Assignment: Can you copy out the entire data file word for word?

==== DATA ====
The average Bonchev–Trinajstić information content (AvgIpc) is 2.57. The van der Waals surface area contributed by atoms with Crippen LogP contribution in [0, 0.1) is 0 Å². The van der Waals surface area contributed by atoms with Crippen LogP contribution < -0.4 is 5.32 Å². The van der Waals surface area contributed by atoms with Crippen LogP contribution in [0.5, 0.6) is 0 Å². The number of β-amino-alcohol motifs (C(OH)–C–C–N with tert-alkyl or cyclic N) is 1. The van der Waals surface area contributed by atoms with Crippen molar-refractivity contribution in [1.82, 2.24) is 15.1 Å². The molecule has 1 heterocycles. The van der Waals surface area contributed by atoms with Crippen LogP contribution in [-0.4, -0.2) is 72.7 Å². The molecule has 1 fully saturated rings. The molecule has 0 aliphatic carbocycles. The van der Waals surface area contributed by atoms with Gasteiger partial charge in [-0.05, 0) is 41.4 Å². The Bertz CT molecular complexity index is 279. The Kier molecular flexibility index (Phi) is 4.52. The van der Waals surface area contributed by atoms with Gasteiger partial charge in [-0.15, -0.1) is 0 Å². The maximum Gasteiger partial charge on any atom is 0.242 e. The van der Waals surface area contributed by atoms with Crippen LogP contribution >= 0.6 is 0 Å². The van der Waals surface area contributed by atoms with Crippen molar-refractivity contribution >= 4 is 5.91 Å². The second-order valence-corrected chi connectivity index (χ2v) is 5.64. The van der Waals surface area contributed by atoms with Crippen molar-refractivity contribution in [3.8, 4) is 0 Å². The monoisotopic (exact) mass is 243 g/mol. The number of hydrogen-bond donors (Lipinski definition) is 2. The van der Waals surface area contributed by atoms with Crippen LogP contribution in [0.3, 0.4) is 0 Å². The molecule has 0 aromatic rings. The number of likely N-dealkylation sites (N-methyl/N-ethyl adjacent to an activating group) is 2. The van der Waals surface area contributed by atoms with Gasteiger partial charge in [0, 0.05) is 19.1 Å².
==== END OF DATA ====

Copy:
The average Bonchev–Trinajstić information content (AvgIpc) is 2.57. The van der Waals surface area contributed by atoms with Crippen LogP contribution in [0, 0.1) is 0 Å². The van der Waals surface area contributed by atoms with Crippen LogP contribution < -0.4 is 5.32 Å². The van der Waals surface area contributed by atoms with Crippen LogP contribution in [0.5, 0.6) is 0 Å². The number of β-amino-alcohol motifs (C(OH)–C–C–N with tert-alkyl or cyclic N) is 1. The van der Waals surface area contributed by atoms with Crippen molar-refractivity contribution in [1.82, 2.24) is 15.1 Å². The molecule has 1 heterocycles. The van der Waals surface area contributed by atoms with Crippen LogP contribution in [-0.4, -0.2) is 72.7 Å². The molecule has 1 fully saturated rings. The molecule has 0 aliphatic carbocycles. The van der Waals surface area contributed by atoms with Gasteiger partial charge in [-0.05, 0) is 41.4 Å². The Bertz CT molecular complexity index is 279. The Kier molecular flexibility index (Phi) is 4.52. The van der Waals surface area contributed by atoms with Gasteiger partial charge in [-0.15, -0.1) is 0 Å². The maximum Gasteiger partial charge on any atom is 0.242 e. The van der Waals surface area contributed by atoms with Crippen LogP contribution >= 0.6 is 0 Å². The van der Waals surface area contributed by atoms with Crippen molar-refractivity contribution >= 4 is 5.91 Å². The second-order valence-corrected chi connectivity index (χ2v) is 5.64. The van der Waals surface area contributed by atoms with Crippen molar-refractivity contribution in [3.8, 4) is 0 Å². The monoisotopic (exact) mass is 243 g/mol. The number of hydrogen-bond donors (Lipinski definition) is 2. The van der Waals surface area contributed by atoms with Crippen LogP contribution in [0.3, 0.4) is 0 Å². The molecule has 0 aromatic rings. The number of likely N-dealkylation sites (N-methyl/N-ethyl adjacent to an activating group) is 2. The van der Waals surface area contributed by atoms with Gasteiger partial charge in [0, 0.05) is 19.1 Å².